Leg shackles and an unruly dog in the courtroom may have prejudiced the jury in the case of a man convicted of cocaine trafficking, the 4th District Court of Appeal ruled Wednesday.
Philip Leigh appealed denial of post-conviction relief, arguing his attorney provided ineffective counsel because he allowed Leigh to appear with a leg restraint and did not object to Broward Circuit Judge Susan Lebow keeping a dog in the courtroom.
The leg restraint was supposed to be concealed, but that proved impossible because of its bulk. This marked Leigh as a “dangerous character, affecting his presumption of innocence,” the appellate panel ruled in a unanimous unsigned opinion.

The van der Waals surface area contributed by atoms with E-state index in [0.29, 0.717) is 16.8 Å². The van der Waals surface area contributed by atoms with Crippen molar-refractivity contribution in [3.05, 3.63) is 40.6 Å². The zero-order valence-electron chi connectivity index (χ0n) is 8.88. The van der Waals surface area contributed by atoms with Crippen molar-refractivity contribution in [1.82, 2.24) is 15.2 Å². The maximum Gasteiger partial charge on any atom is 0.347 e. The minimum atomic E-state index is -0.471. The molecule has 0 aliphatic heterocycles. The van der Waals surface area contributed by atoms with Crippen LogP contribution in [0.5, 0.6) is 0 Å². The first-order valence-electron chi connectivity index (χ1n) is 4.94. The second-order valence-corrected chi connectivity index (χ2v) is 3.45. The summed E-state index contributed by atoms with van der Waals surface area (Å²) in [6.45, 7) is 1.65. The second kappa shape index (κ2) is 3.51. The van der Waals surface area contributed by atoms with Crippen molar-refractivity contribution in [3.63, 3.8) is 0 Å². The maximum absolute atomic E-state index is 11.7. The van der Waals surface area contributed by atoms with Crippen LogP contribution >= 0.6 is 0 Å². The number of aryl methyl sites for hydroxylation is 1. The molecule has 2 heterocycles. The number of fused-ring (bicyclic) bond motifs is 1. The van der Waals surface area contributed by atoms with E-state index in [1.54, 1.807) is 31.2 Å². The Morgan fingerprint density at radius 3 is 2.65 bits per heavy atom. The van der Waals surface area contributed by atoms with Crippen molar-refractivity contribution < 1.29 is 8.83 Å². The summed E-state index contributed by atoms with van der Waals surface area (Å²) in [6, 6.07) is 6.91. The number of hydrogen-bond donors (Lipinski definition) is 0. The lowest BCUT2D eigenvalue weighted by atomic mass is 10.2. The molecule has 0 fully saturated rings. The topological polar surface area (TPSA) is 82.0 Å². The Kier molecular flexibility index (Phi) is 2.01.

The panel noted the jury was aware of Lebow’s dog.
“Lebow had to correct her dog, which was whining and barking, and on more than one occasion the dog put its front paws on the swing door that separated it from the courtroom where the judge was presiding,” the opinion states. “This suggested to the jury that the dog was present for the safety of the court, unnecessarily marking defendant as a dangerous character.”
Chief Judge Robert Gross and Judges W. Matthew Stevenson and Fred A. Hazouri reversed the conviction on the ineffective counsel issue and remanded the case “for the attachment of portions of the record conclusively refuting this ground or for an evidentiary hearing.”